Why I Live in Lakewood
I’m a sixth-generation Dallasite, but I never knew about Lakewood until I was approaching 30 years old. My parents met when my mom purchased my dad’s house in Preston Hollow. We lived there until I was 8, when a larger family home became available in Highland Park. After a few years at the public elementary school, I went on to graduate from Hockaday. My world existed between the narrow confines of Central Expressway and the Dallas North Tollway. I have only vague early memories of White Rock Lake and the Arboretum.
I left home at 18 with big dreams of an acting career that certainly would not have me ever living in Dallas again. But after 12 arduous years in Chicago, New York, and Los Angeles, I felt a calling to return home. I was tired of the anonymity of big-city living — how it made people less accountable for bad behavior. I wanted to be able to walk my dog without having helicopters flying overhead. I yearned for the nurturing feeling of community I remembered from my childhood, when people were genuinely happy to see you succeed. But my brain just couldn’t make sense of moving from airy-fairy Venice, California, to white-bread Highland Park. I wanted to root myself in a more open-minded place with some natural beauty.
Tony Nuncio, a local real estate agent I contacted online, suggested I consider East Dallas. Close to the city center with an active population and a smattering of Obama yard signs, this could be the perfect fit. He spent hours driving me around the M Streets and Lakewood. I was attracted to the trees, the consistency of well-kept homes and yards, and plenty of folks out walking their dogs with contented smiles on their faces.
I rented a darling cottage on Ellsworth and got my footing teaching Pilates from the sunroom. Soon I birthed the live storytelling series that’s come to define my role in Dallas arts and culture. And I met my husband.
He was living in Los Angeles but was home for the weekend. He’d grown up in Lakewood, right by the lake. His parents still lived on 2 acres there with dogs, cats, and chickens. Within six months, he’d moved back to Dallas to pursue our relationship. We married outside on a glorious September night, his parents’ backyard aglow with carnival lights.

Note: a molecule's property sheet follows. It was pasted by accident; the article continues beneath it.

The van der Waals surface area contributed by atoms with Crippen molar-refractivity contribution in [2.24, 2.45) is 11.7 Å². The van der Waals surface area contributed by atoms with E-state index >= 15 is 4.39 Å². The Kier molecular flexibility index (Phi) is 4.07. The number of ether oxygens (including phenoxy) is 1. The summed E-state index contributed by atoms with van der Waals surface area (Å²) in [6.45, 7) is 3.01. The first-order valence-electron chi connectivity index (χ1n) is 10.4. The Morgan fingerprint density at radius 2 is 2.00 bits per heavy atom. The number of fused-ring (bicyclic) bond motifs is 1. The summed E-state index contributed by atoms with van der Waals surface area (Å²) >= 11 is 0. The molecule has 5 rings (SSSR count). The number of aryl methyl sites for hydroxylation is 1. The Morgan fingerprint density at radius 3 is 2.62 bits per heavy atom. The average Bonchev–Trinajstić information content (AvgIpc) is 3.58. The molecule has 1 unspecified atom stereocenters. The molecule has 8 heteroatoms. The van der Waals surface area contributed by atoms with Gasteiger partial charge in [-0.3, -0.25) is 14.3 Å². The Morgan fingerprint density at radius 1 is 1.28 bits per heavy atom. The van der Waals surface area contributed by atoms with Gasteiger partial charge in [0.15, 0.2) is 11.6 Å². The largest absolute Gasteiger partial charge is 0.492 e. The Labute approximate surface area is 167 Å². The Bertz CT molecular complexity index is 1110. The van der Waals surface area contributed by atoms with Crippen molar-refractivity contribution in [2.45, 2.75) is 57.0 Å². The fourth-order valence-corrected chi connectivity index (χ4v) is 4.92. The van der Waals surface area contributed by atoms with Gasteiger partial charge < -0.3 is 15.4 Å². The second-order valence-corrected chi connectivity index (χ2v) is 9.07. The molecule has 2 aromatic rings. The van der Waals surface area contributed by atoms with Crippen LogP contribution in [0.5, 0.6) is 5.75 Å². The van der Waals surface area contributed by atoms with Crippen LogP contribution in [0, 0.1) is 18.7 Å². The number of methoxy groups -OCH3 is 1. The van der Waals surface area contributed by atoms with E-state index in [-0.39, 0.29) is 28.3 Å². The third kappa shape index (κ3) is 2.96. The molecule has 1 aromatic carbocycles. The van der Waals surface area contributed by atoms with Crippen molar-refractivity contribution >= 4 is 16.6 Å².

Less than a week after our wedding, we closed on a house on Bob O Link Drive replete with picture windows and a skylight in the kitchen. We moved in on a rainy weekend, the house feeling huge at 2,200 square feet. Boldly, we hosted a garage sale to expunge all useless relics from our single lives.
We set about furnishing the house with pieces from Consignment Solutions, Crate & Barrel and West Elm. We had our first argument over how much to spend on our living room TV. My husband painted the walls, and I organized the closets. Our little dog loved the freedom of the doggie door, which allowed her to explore the backyard at will. It started to feel like home.
Now, almost three years later, we feel enmeshed in our community. I befriended the mother who lives kitty-corner to us. Many of my clients live within a mile. We’ve completely redone our landscaping, to the delight of the many walkers, bikers, and runners who flow past every day. We take city time-outs at White Rock Lake, marveling at the lime green parrots that squawk by occasionally and the water rushing over the spillway after a heavy rain. We’ve navigated a roof rat infestation, and fought and lost a battle with mosquitoes. We’ve gasped at a coyote in our front yard and giggled at owls cooing love songs to each other.
This fall we’re expecting a baby girl to join our family. I can’t wait to walk her down the steep hill at the end of Bob O Link, through the archway at Williamson Park, and down to White Rock Lake with our little Pomeranian in tow. I look forward to exploring the children’s area of the Arboretum and taking her picture in the pumpkins around Halloween.
There’s something magical about living in a quiet, verdant neighborhood less than 15 minutes from downtown. Now that I’m here, I can’t ever imagine leaving. Perhaps someday my husband and our family will move onto his parents’ property and finish out our lives steps from the lake. Who knows? Our daughter could get married there under the trees one starry night.
Nicole Stewart, creator of local storytelling series Oral Fixation, has been published in The Huffington Post, Modern Loss and Upworthy. She’s lived in Lakewood since 2009.